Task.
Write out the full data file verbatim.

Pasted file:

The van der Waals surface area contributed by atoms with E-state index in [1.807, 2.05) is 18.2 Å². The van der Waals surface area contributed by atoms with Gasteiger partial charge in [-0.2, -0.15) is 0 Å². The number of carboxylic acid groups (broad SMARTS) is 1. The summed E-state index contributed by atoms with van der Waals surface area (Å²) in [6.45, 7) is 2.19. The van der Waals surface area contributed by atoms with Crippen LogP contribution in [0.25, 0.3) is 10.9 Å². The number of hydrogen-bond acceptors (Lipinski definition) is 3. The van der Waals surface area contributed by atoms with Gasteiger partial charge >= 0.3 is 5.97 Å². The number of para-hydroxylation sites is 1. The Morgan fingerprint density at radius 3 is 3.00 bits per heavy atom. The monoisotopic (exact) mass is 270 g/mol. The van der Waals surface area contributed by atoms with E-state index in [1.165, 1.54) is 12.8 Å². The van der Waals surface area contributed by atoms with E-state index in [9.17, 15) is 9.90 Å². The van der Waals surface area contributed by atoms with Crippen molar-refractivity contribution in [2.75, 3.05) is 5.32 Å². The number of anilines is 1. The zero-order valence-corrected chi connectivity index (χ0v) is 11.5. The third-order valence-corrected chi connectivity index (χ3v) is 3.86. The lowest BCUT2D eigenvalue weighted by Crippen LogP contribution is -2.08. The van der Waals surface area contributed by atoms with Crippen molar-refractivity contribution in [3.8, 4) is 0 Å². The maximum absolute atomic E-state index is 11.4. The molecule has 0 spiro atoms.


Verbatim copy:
The van der Waals surface area contributed by atoms with E-state index in [1.807, 2.05) is 18.2 Å². The van der Waals surface area contributed by atoms with Gasteiger partial charge in [-0.2, -0.15) is 0 Å². The number of carboxylic acid groups (broad SMARTS) is 1. The summed E-state index contributed by atoms with van der Waals surface area (Å²) in [6.45, 7) is 2.19. The van der Waals surface area contributed by atoms with Crippen LogP contribution in [0.25, 0.3) is 10.9 Å². The number of hydrogen-bond acceptors (Lipinski definition) is 3. The van der Waals surface area contributed by atoms with Gasteiger partial charge >= 0.3 is 5.97 Å². The number of para-hydroxylation sites is 1. The Morgan fingerprint density at radius 3 is 3.00 bits per heavy atom. The monoisotopic (exact) mass is 270 g/mol. The van der Waals surface area contributed by atoms with E-state index in [1.165, 1.54) is 12.8 Å². The van der Waals surface area contributed by atoms with E-state index in [9.17, 15) is 9.90 Å². The van der Waals surface area contributed by atoms with Crippen molar-refractivity contribution in [2.75, 3.05) is 5.32 Å². The number of anilines is 1. The zero-order valence-corrected chi connectivity index (χ0v) is 11.5. The third-order valence-corrected chi connectivity index (χ3v) is 3.86. The lowest BCUT2D eigenvalue weighted by Crippen LogP contribution is -2.08. The van der Waals surface area contributed by atoms with Crippen molar-refractivity contribution in [3.8, 4) is 0 Å². The maximum absolute atomic E-state index is 11.4. The molecule has 0 spiro atoms.